I'm pleased with our own political leadership in the Naz church of Western Washington in making the Ballard investment.  All it needs is prayer and time and one other thing; recognizing it's costly but Kingdom-like gifting. We Nazarenes may or may not realize a direct benefit. Ballard will. More importantly, we are hitching our wagon to what will ultimately save our institutional Presence; Parish exegisis and presence.

I will never forget hearing a Naz missionary from Swaziland speak when i was just a child. He said that his family worked for many years before one person caught the Jesus Story as their own, their tribes story.  I don't know how many times that kept me going in West Seattle, when I felt no one understood that the investment I was making had little to do with the Naz church and a lot to do with West Seattle.  But then, Harmon F. Schmelzenbach was a missionary.

That is what it will take today for we have a lot of 'high-flying church life' to live down.  Keep it up, Brian. You are God's chosen and remarkably gifted and faithful!

Blessings!

For those who know WSCN's story, it was surreal that the public announcement from our developer that the final city permit was approved on our park development and townhouse project from which we will derive monies for the upgrade of our historic facilities was given on Sunday, during the service Brian preached. Did I say surreal? Perhaps a God-thing says it better. :)

See, for fun, an incredibly funny satire on pastoral life: "Pastors on Easter Be Like" by John Crist

Sunday, June 10, 2018

In Search of Something Real—Touchable—Knowable in the Villages of Modern America


Pike Place Market, lying in the heart of downtown Seattle, is full of sounds and smells, unique. “20 lb. Salmon, coming up!” is yelled out by the man behind the counter and immediately echoed by all the employees of this fish market. Another employee immediately picks up a salmon, slippery and with eyes bulging, from the ice filled chest and apparently without looking, tosses the fish through the air in the direction of the original caller. “Fish flying!” echoes throughout the open market, again by all the employees. Amazingly the fish finds its new home and is quickly wrapped into the awaiting newspaper. The cash register rings, money is exchanged and the banter of two strangers, cashier and buyer, finish the drama being acted out. Their conversation sounds as if they were lifelong friends, but all present know; they are just intimate strangers.  Retailer and customer both play their parts as the public looks on with a smile in our eyes and on our faces.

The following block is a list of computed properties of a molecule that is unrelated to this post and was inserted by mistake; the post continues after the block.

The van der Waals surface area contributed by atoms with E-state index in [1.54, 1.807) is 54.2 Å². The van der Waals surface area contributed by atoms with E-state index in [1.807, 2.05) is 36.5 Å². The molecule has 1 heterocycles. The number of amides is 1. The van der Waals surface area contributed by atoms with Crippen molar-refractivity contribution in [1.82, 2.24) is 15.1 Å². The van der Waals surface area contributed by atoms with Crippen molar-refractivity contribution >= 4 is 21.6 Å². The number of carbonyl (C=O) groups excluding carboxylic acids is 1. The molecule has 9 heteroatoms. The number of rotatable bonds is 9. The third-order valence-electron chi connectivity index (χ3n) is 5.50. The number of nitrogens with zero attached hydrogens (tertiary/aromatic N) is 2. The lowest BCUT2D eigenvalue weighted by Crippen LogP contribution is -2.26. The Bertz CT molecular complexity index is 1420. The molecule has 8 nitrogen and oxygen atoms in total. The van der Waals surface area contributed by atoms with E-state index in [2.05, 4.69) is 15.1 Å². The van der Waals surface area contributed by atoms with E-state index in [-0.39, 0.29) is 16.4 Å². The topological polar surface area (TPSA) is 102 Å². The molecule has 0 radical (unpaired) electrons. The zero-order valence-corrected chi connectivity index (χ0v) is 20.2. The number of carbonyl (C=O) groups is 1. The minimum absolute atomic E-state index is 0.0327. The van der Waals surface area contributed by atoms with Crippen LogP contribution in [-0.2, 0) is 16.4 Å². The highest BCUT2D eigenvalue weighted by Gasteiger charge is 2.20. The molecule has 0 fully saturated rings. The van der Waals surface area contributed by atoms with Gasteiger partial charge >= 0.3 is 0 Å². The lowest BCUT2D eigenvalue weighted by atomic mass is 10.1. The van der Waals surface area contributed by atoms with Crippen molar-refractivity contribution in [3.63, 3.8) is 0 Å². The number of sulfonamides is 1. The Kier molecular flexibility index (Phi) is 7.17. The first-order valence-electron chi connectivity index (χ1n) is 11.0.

In this city Pike Place Market beckons back to another time and place. It is the village square where the retailers and customers know each other and engage one another in an easy and playful spirit, bread of hundreds of years of shared experience.
    
In the ancient village of Capernaum, the town that ignites Jesus mission, there is no play acting. The smell of fish and sea, of wine press and donkeys rolling large stones all mingle as friends gather to do business and share in communal life. It is an urban village of the first century, a crossroads for the economic life of Galilee, but it retains its familial setting.
    
The gospel accounts of the calling of the twelve seem at first glance to be mysterious, strangers chosen of prayer. A closer look reveals, however, that the small village market place was the real context of the call. Jesus ministry was based in the town of Capernaum. Remnants of the village synagogue still witness to the personal and intimate setting of this public square. Several of the twelve were all from an even smaller village nearby, called Bethesda, a town of maybe a hundred. Most of the disciples knew each other in person or by reputation. Some were cousins and in business together. Others friends. At least one was an enemy. The exception was Judas Iscariot. Some of the disciples had clearly gathered around Jesus for some time, listening with interest to his compelling teachings. And yet, from the intimate setting of a Palestinian village, twelve were chosen to live out the call of Christ to go into the ‘fish markets’ of the whole world.